Carving out a delicious niche Two talented Winnipeggers who have artfully curated and crafted part-time businesses wood be pleased to meat you
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Hey there, time traveller!
This article was published 06/03/2021 (637 days ago), so information in it may no longer be current.
Remember how your parents used to scold you at mealtime, telling you over and over again not to play with your food?
Well, at the beginning of February, San Francisco-based Columbus Craft Meats shared tips on Instagram how to create a charcuterie chalet using their products: Italian sausage as roofing shingles, walls fashioned out of prosciutto, a honey ham doorway, cheese window frames… you get the idea. A company spokesperson said the appetizing abode was in direct response to a just-released report that listed “creative charcuterie” among 2021’s top food trends, labelling it as perfect for small, household gatherings in a pandemic-ridden world.
A bit closer to home, Cassandra Carreiro, founder of Sharecuterie, a seven-month old gourmet charcuterie delivery service, shakes her head when asked if she’s always had an artistic side, given the eye-catching manner in which she folds provolone to look like a rose, and arranges blackberries, dried apricots and olives to mimic a painter’s palette.
“No, not at all. Back when I was preparing (charcuterie) boards for myself, I would just slap everything down, not really caring what it looked like,” she says with a chuckle. “But after I started researching this as a potential business, I quickly realized making everything look attractive is something tons of people are really into now; that they enjoy posting pictures of their loaded boards on social media. I figured I’d better learn how to make salami look like a flower, or else.”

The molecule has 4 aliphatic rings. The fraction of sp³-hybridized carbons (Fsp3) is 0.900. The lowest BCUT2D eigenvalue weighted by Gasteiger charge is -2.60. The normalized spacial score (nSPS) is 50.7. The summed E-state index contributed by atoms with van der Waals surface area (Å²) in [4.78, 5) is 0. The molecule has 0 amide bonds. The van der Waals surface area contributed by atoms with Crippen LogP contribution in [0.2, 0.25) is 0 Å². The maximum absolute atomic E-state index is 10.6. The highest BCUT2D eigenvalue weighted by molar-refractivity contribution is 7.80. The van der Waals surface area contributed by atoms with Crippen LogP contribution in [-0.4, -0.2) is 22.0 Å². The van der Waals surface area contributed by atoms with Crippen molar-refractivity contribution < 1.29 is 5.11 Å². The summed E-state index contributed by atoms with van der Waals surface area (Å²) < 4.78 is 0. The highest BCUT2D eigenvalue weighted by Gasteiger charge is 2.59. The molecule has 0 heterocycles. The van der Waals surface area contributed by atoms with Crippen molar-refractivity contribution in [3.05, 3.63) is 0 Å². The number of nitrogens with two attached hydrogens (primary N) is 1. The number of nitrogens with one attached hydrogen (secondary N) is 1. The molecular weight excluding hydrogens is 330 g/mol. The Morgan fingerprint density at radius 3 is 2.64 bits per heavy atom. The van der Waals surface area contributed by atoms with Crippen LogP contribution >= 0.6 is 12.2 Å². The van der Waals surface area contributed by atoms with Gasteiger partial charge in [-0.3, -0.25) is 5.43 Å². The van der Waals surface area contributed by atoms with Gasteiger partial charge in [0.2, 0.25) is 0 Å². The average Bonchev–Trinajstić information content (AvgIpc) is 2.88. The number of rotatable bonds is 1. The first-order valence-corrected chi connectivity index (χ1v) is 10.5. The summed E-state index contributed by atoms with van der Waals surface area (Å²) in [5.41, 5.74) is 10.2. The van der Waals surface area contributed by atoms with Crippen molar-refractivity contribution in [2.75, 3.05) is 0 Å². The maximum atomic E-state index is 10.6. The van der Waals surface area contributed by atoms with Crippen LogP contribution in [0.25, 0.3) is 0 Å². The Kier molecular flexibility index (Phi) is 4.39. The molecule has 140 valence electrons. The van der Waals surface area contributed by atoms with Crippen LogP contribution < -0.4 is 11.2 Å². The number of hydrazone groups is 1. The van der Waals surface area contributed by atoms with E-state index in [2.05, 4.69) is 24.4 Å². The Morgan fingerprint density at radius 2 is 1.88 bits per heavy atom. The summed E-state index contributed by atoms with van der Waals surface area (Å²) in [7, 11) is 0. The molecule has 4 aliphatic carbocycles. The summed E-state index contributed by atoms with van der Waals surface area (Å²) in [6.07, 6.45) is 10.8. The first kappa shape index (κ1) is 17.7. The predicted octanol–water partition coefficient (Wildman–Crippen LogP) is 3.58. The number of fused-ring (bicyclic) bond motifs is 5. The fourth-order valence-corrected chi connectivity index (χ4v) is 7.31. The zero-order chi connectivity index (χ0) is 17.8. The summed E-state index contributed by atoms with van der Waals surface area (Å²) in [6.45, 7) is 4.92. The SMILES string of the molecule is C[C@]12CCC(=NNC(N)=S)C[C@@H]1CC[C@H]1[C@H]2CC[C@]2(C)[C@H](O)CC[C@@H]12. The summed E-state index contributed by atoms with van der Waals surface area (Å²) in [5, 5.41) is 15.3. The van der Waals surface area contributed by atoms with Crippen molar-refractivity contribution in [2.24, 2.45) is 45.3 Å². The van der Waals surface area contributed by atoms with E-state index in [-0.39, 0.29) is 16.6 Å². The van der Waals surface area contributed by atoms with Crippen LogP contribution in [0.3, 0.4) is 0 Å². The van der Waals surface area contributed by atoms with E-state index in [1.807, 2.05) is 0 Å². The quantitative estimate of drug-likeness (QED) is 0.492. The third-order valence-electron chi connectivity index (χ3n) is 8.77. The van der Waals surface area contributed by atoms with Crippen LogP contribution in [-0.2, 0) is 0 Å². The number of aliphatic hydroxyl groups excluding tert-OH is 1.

Carreiro, who grew up in the North End, was on a trip to Miami seven years ago when she ordered a charcuterie-board-as-appetizer for the first time. She recalls going on and on about how creative — not to mention tasty — it was. When she returned home, she began scanning the menu everywhere she went, pretty much, to see if charcuterie was an option.
Inspired by boards she sampled at various restaurants around the city, particularly one she and her husband ordered at Sous Sol in Osborne Village, she began preparing charcuterie boards at home as an end-of-the-week treat for the two of them, or whenever they had people over. Because she typically made a point of running all over town to find just the right cheeses, cured meats or box of crackers, it wasn’t long before guests were telling her between bites, “Cassandra, everything is so yummy. You should seriously start your own business.”
Carreiro, a registered psychiatric nurse, had never thought of herself as an entrepreneur. Nonetheless, she went online last summer to investigate whether a charcuterie delivery service was “even a thing.” It turned out it was; only she was underwhelmed by what she was spotting: assortment after assortment of what seemed like items plucked from the nearest supermarket, arranged haphazardly on a serving tray.
Knowing Winnipeg had so much more to offer when it comes to independently owned-and-operated food enterprises, she started Sharecuterie in September with the goal of adorning her boards with locally made products as much as possible, items such as Bothwell cheese, Calabria Market meats, Utoffeea toffee and Faith Apiaries honey.
It didn’t take long for orders to come pouring in. By Thanksgiving she was spending three nights a week shopping for, preparing and personally delivering charcuterie boards. By Christmas she was going every day of the week, almost, around her full-time job. And last month, in the week leading up to Valentine’s Day, she barely had a second to breathe, she was so run off her feet.
“It’s definitely been a bit busier than I anticipated but hey, that’s a good problem to have,” she says, noting because she’s celiac, she happily prepares charcuterie boards with customers’ allergies and/or preferences in mind, providing they inform her ahead of time through her website, sharecuteriewpg.ca, what they can and can’t eat. Board options include gluten-free, vegan, pork-free and lactose-free.
Thus far, she’s dropped off boards sized for as many as eight members of the same family, and as few as one. How great is this? For single orders, she occasionally places the offerings in an oversized martini glass, too pretty to dive into, almost. She laughs again when asked if, when she’s filling an order for a couple, she ensures there’s an even number of everything so that arguments don’t ensue over who gets the last yogurt-covered pretzel or spoonful of mango-habanero jelly.